Saturday, 2 September 2017

Cryptocoryne cordata var. siamensis "Red Giant"

Cryptocoryne cordata var siamensis 'Red Giant'
I was lucky enough to score a piece of this Crypt from a local shop display tank.  I normally use small 95mm square pots for my crypts but this was a big crypt so it went in a  150mm pot and is in a 600l 6x2x2 tank (sharing with some purple spotted gudgeons).  Its a big crypt -  currently 40cm tall and the biggest leaf blades are 20x7cm excluding the petiole.  A few sellers in Australia recently have been selling a  Crypt cordata named "Red Giant" so I'm assuming this is the same - the undersides of the leaves are very red.  There are a few other similar plants in Australia at the moment: A Crypt cordata distributed by Dennerle, and another Dennerle variety sold as Crypt. x purpurea but clearly both are varieties of Crypt cordata var. siamensis.

  "To make a long story short: almost all Cryptocoryne cordata plants in our aquaria today belong to var. siamensis. If you have it growing successfully in your aquarium there is a more than 90% chance that it is var. siamensis. And even if it is not growing well, there is probably still a more than a 90% chance that it is var. siamensis. If it were one of the other varieties of Cryptocoryne cordata it would most likely be dead by now.  Of course, if you are one of the few people keeping aquaria with a pH of 4 – 5, you may have something else, but even then there is a good chance that you may have var. siamensis."

Jacobsen, N., and Bastmeijer, J.D. 2014. On Cryptocoryne cordata var. siamensis. Aquatic Gardener 27(3): 29–39.

Friday, 1 September 2017

Cryptocoryne ferruginea update

Quite a disappointing  recovery so far but fingers are still crossed for success.  One stem has rotted without shooting.  The other stem threw a couple of leaves then stopped and also rotted (the big leaf), but the other end of the stem has now shot again so fingers crossed.  The media is plain peat moss and sand watered by rainwater (pH 5.5 to 6.0) to provide acidic conditions.  I put some alder cones in the water to push the pH down a bit lower but they don't seem to have much effect.  I've tried oak leaves and beech leaves so far but still only getting pH down to 5.5 to 6 and I think I need to push it a bit lower (more acidic).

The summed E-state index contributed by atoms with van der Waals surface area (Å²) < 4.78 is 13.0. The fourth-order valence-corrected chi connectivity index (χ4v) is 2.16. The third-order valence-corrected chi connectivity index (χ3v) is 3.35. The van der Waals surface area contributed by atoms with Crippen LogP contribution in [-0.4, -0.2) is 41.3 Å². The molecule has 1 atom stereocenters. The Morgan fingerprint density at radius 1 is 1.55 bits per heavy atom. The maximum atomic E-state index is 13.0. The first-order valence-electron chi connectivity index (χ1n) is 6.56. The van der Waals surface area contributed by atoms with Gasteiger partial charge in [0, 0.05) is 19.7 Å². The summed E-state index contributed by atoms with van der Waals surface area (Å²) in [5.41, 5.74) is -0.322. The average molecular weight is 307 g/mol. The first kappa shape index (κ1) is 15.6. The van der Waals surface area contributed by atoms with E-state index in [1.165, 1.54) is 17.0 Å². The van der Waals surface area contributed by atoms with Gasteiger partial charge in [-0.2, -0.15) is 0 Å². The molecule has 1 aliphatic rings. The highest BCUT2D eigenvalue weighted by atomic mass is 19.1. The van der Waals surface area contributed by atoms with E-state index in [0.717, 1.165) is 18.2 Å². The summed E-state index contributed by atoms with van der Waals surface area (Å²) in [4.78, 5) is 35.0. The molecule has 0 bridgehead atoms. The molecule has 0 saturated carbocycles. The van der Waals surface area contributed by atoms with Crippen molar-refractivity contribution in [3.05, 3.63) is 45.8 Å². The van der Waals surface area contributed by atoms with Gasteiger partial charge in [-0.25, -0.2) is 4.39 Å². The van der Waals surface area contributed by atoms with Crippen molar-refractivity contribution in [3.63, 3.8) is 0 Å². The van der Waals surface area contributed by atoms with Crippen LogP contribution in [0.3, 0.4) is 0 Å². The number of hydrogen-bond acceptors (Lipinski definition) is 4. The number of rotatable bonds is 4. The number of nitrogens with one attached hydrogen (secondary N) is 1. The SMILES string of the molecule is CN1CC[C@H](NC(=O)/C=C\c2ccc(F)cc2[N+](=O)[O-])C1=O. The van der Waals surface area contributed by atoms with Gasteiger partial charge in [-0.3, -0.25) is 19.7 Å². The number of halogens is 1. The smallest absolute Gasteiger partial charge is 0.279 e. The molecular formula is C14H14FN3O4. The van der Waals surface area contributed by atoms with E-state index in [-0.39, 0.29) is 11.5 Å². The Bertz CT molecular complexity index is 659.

Cryptocoryne aura

Discovered in 2014 and described only last year. 
Has beautiful pink and green hues with a very fine transparent "frill" on the leaf margins.  So far it seems to grow well with the water just lapping at the leaves. Pictures of Crypt aura in its natural habitat show it growing in shallow water (Russian Blog

Thursday, 11 May 2017

Cryptocoryne ferruginea needs a helping hand

Crypt ferruginea stems re-shooting in the ICU

A couple of decomposing Crypt. ferruginea stalks were given to me in the hope that I can pull them back from dead.  Hopefully not too little too late.   I know nothing about C. ferruginea other than what I can find online.

From Ipor et al (2006), it is naturally found in acidic conditions with pH 4.6 to 5.5, likes very soft water and shaded conditions.

 I loosely bedded the stalks into a mix of sand and composted oak leaves and flooded them with pure rainwater (pH 5.5-6.0, EC 10-20 ┬ÁS/cm) to the depth you see here.  There is a bit of soil in the leaf mix that is initially causing the pH to rise, so I've been draining the pot and reflooding with fresh rainwater every couple of days to maintain acidic conditions.  I'm waiting on fresh supplies of peat moss and I may switch them over to a fresh mix with more peat if the pH keeps going up.

Fingers crossed.

Further reading: Ipor, I. B., C. S. Tawan, and M. Basrol. "Growth pattern, biomass allocation and response of Cryptocoryne ferruginea Engler (Araceae) to shading and water depth." Journal of Bioscience 17.2 (2006): 55-78.

Tuesday, 9 May 2017

Cryptocoryne parva submersed vs. emersed

Crypt parva (submersed)

Cryptocoryne parva is a great small crypt from Sri Lanka that is sometimes grown as a carpeting plant in a planted aquarium. Hats off to anyone that achieves this as Crypt parva is a very slow grower so you need patience or to invest in buying lots and planting heavily at the outset. I've seen people closing down a tank sell chunks of "carpet" afterwards for $100+ to be snapped up by the impatient.

The top photo is a slightly manky lunchbox of Crypt parva in one of my tanks. I plant parva around the base of my Aponogetons as it looks good and stops the fish scattering the gravel.  Some people think the Crypt roots help oxygenate the substrate.  Perhaps thats true... but in this case the Aponogeton died leaving me with a nice crop of parva about 1cm tall.  I took a few plants and put them in a pot to grow emersed and they took off.

Crypt parva emersed

If you didnt know better you might think the emersed plants are one of the Cryptocoryne ×willisii group that is well known for the characteristically lanceolate leaves on long petioles, or even a dwarf sagittaria. The substrate mix is nothing special - sand, peat moss, and a handfull of shell grit to buffer the pH and add calcium and a handful of composted oak leaves for nutrition

Last year I lost my emersed Crypt parva in winter - tough love in a cold climate. This year the heaters are in early.